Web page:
Marking automotive air-conditioning cables with RFID labels
There are several reasons for implementing new solutions in a company. It is frequently the desire to improve existing processes or introduce automation, other times it is the need to eliminate errors. Sometimes these are the requirements of changing regulations or customers’ requirements.
Each time the introduction of changes causes concerns both on the part of persons responsible for the implementation and those who will have direct contact with the new solutions. In the case study below, we describe the implementation – its clue was to mark cables with RFID labels. This branched off into another implementation: how to use RFID tags in the production traceability process
New challenge – marking cables with RFID labels
New solutions, new RFID technologies… Despite the fact that the identification of products using radio waves, as the RFID abbreviation can be loosely translated, has been used for many years, plenty of companies are still waiting for an external impulse to apply it.
Our customer, a large manufacturer of car air-conditioning, faced the need to mark its products with RFID labels at the request of its customer – one of the leaders on the automotive market. And no wonder, since it is in the automotive industry that RFID technology has taken root.
In search of a solution
It seemed that, since the customer had already used labels provided by Etisoft, it would be sufficient to add an RFID tag to them for the customer expectations to be met. Reality turned out to be more complicated.
We analyzed the requirements contained in the specification provided to our customer (concerning, among other things, the type of acceptable tags, required memory, or encoding algorithms) and selected the right RFID tag. The last thing to do was to integrate it with the label and suggest the final product. The cables, which new labels were to be applied to, are made of metal, which, as is well known, poses a certain challenge for RFID technology. Cables differ also in terms of shape and diameter. Our aim was to find a universal solution, possible to apply to each product. We discussed with the customer a few possible variants to prepare samples of the so-called flag labels.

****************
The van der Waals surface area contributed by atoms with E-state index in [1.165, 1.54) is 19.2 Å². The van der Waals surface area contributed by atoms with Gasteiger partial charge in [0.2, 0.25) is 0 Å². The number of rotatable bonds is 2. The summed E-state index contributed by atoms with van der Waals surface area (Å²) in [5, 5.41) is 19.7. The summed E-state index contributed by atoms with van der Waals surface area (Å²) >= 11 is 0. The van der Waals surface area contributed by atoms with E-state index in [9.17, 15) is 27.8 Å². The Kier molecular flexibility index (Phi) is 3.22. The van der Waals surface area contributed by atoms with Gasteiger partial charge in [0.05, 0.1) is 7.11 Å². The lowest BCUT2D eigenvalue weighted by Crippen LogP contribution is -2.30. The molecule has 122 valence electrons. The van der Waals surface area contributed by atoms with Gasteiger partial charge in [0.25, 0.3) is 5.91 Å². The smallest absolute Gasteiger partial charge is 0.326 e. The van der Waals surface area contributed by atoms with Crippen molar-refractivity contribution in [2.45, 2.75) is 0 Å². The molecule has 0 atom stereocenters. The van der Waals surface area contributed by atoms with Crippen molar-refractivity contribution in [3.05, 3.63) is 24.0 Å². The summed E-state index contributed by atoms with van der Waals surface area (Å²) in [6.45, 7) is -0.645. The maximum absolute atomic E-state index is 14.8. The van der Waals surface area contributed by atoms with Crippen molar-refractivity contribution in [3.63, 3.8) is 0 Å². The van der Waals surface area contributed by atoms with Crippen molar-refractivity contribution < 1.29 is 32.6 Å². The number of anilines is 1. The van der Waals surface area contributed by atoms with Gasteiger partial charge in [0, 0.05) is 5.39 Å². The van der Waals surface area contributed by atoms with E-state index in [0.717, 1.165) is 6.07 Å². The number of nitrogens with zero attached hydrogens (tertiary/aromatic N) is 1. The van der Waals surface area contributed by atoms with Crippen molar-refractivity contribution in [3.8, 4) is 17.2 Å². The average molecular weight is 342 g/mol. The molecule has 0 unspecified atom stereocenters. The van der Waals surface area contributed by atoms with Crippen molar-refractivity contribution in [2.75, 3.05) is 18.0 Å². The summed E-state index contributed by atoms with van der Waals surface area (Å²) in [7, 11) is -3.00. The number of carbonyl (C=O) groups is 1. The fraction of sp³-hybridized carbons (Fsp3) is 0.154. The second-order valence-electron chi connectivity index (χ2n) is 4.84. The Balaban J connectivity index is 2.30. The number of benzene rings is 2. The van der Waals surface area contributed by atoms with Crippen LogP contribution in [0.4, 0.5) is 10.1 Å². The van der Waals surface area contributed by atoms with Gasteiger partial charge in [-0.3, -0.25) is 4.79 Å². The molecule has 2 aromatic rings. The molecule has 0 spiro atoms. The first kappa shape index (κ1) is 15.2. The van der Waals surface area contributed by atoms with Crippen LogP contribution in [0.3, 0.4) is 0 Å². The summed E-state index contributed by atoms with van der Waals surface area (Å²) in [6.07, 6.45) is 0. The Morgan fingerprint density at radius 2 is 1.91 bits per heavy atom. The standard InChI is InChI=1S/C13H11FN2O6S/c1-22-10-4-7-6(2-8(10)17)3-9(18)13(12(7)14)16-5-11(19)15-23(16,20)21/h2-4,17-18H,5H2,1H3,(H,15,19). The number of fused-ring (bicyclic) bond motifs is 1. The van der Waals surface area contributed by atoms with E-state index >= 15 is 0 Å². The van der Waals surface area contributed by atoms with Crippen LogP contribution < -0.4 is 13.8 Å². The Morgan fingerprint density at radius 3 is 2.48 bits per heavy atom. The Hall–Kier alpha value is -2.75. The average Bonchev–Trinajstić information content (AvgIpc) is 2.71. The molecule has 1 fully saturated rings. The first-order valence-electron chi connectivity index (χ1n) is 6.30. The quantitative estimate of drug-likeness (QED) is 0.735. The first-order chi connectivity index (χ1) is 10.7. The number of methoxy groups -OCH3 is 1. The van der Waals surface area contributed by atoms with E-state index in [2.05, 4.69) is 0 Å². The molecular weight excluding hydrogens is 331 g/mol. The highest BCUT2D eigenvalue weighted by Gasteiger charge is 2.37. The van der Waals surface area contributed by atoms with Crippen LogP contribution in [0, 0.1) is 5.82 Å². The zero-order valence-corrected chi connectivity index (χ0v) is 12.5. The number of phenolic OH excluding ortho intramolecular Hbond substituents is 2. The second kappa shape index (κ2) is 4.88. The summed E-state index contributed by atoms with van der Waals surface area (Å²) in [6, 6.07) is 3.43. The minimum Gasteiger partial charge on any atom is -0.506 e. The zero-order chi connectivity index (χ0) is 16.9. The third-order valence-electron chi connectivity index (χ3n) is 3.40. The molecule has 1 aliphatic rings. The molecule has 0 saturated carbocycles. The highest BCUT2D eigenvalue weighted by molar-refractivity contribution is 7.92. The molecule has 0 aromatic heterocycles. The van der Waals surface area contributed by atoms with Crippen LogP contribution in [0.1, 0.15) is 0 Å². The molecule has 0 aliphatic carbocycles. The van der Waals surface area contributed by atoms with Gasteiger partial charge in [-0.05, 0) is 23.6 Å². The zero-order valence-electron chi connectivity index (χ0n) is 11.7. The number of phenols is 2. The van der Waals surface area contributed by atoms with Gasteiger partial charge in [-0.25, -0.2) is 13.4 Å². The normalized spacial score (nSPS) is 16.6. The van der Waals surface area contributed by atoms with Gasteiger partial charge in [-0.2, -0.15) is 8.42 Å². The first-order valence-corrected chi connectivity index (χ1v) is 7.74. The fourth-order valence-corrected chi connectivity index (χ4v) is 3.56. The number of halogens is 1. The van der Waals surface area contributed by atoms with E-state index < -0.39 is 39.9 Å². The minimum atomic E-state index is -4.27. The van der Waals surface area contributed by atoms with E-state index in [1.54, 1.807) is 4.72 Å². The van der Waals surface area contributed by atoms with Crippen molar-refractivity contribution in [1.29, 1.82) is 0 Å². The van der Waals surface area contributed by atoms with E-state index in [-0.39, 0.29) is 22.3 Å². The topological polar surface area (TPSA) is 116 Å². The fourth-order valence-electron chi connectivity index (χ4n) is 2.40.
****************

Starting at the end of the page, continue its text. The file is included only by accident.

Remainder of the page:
The provided samples were sent to the final customer and after minor corrections suggested by the customer the final label design could be prepared.
Label is not everything
However, the role of Etisoft did not end there. Of course, we were able to provide labels already printed and encoded on the basis of databases we were provided with. However, as it usually happens in the case of production solutions, the customer wanted to print and encode labels himself.
When designing labels, we kept in mind that we could use RFID printers with the most typical printing width, avoiding the need to purchase wide format printers that are more expensive to operate.
We suggested Printronix printers that had been tested by us and many of our customers, which thanks to many configuration options are perfect even for the most complicated solutions. We offered, along with the printers, our own etiGHOST label design and management system that is easy to integrate with the existing software.
Printer tests were successful, and the customer accepted the proposed equipment models. The customer decided to stay with the previously used label printing software. However, due to the rather complicated coding algorithm, he could rely on the support of our Helpdesk both in the configuration of printers and in the preparation of label designs.
The first step is the hardest one
Although it appeared that providing a comprehensive system that would make it possible to meet customer expectations within marking of cables with RFID labels would end our activities in this area, it turned out that… it was the beginning of another implementation.